RIT/NTID researchers study how deaf and hearing people watch sign language
Eye gaze movements tell how well a person can understand sign language
A recent study has shown that readers’ eye gaze behaviors are strong indicators of words that are unexpected, new, or difficult to understand. The study by Rain Bosworth, an assistant professor and researcher in the Center for Sensory, Perceptual, and Cognitive Ecology (SPaCE Center) at Rochester Institute of Technology’s National Technical Institute for the Deaf, explores the unknown qualities of gaze behavior for “sign watching” and how these are affected by a user’s language expertise and intelligibility of the sign input.
According to Bosworth’s study, published in the Journal of Deaf Studies and Deaf Education, with NTID graduate Adam Stone, gaze behaviors can provide an index of cognitive effort and knowledge in signers. This study provides the first evidence that novice and fluent signers have different eye gaze behaviors.
Bosworth and her team recorded gaze behaviors in 52 deaf and hearing adults while they watched signed narratives. Highly fluent signers primarily kept a steady gaze on the face and used peripheral vision to perceive the signers’ moving hands. The researchers then showed the participants videos of signed stories played backwards. Bosworth said that people who learned American Sign Language earlier in life are better equipped to understand difficult video-reversed narratives. Fluent signers tended to focus strongly on the face when sign watching, even for low intelligibility conditions.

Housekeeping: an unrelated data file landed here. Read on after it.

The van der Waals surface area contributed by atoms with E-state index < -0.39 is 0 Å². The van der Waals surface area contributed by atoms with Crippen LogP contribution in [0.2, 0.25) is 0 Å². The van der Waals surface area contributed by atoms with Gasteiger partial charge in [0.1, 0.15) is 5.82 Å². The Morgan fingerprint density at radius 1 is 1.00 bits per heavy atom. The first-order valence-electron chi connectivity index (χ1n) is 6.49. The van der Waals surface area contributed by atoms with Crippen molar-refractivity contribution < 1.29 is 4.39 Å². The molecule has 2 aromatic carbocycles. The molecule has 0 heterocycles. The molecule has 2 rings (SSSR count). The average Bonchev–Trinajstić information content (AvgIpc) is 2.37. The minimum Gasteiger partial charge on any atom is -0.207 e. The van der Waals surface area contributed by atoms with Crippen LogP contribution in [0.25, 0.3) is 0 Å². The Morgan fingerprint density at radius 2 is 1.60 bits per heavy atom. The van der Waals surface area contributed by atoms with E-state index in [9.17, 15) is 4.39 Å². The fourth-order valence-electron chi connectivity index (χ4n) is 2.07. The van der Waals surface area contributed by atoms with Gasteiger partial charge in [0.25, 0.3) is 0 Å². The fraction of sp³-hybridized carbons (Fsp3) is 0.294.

“These low intelligibility conditions simulate what happens in real-world settings when trying to watch live signers on phones with small displays or with weak internet signals,” explained Bosworth.
Novice signers, who scored lower on measures of story comprehension, showed a very different gaze pattern.
“Gaze behavior is more scattered for people who recently learned sign language, and this scatter increased for low-intelligibility conditions, probably because observers are looking directly at the moving hands,” Bosworth said. “This fits with what we know about research that shows that signers have very good peripheral vision, especially from the lower visual field. Expert signers look at the face and utilize their peripheral vision for catching the fine details of moving handshapes.”
But, there is some good news for non-signers. According to Bosworth, it doesn’t take long for signers to develop “expert-like” gaze patterns during sign comprehension. Hearing signers who have been signing for at least five years often show steady gaze behavior on the face just like fluent deaf signers.
A video illustration of the results is available.